I’m not convinced about a newly coined term that landed in my inbox this week. I speak of none other than the ‘kill’ application.
This kill application is described as being prevalent in old systems where the code is no longer maintained or supported. The term itself is being used in conjunction with a poll by 360°IT - The IT Infrastructure Event, due to take place at London's Earls Court this coming September.
It is suggested that kill applications generally only represent a tiny handful of the total IT “estate” (perhaps 1-5%), but are impossibly difficult to change and that the guys who wrote and maintained the code are retired (or dead).
I get the concept for sure, but it just makes me think of the positive side of legacy applications. I spoke to one of Microsoft’s emeritus evangelist senior ‘fellow’ types at a Tech.Ed developer conference some years back now and he told me, “Hey – don’t knock legacy applications, it’s just code that still works!”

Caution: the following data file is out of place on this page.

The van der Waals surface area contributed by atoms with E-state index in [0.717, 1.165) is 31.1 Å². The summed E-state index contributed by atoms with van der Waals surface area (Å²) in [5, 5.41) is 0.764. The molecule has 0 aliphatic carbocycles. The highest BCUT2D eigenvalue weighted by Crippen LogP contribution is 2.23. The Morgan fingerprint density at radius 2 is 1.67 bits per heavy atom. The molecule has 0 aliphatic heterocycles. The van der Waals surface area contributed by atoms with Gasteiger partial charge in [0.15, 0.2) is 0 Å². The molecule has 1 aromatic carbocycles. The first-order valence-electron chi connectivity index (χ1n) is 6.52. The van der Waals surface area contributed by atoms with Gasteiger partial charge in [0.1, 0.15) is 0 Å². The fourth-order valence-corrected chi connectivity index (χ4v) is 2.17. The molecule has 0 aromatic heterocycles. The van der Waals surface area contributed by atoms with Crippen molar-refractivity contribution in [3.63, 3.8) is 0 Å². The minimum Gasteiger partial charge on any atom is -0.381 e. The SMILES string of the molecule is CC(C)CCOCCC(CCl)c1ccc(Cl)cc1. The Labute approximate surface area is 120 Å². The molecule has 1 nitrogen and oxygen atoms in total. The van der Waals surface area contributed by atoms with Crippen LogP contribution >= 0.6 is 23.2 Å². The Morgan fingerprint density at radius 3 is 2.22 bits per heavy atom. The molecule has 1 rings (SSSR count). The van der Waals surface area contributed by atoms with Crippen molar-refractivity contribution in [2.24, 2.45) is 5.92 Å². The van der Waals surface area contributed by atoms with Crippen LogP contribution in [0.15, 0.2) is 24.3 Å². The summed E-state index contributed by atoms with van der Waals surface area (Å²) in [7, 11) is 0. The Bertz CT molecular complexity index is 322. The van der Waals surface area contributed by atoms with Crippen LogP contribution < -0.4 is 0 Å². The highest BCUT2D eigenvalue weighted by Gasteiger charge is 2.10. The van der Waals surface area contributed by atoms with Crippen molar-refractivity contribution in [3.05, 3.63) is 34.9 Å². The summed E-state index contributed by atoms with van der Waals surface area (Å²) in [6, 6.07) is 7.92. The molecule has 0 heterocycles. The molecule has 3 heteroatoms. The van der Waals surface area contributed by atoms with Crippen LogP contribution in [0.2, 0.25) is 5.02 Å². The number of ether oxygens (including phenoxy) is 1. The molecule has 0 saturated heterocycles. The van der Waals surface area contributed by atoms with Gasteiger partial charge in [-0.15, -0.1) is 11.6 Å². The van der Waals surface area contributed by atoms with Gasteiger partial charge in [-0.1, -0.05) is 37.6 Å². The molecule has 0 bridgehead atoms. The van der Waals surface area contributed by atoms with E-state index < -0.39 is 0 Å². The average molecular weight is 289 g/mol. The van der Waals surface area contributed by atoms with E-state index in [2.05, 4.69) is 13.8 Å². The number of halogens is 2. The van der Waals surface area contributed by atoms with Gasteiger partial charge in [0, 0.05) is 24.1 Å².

If you look at companies like Micro Focus who spend lots of time telling us about the value still locked inside enterprise legacy systems (particularly COBOL-based systems), then I find it hard to stomach the rather aggressively termed ‘kill’ application.
I think we need more clarification here; I would be prepared to accept ‘wounded’ application I suppose if we can identify apps that may soon come to the end of their natural life.
In conjunction with the 360°IT event, Steve O'Donnell managing director and senior analyst at Enterprise Strategy Group (ESG) also describes ‘operate' applications - no matter how much better we make them, they don’t improve business performance.
… and also ‘invest’ applications - these are the applications that the CEO knows about - the ones that when they get better, faster or more functional have a direct impact on business value.
You can read more on Steve O'Donnell’s blog here if you have further interest in these concepts.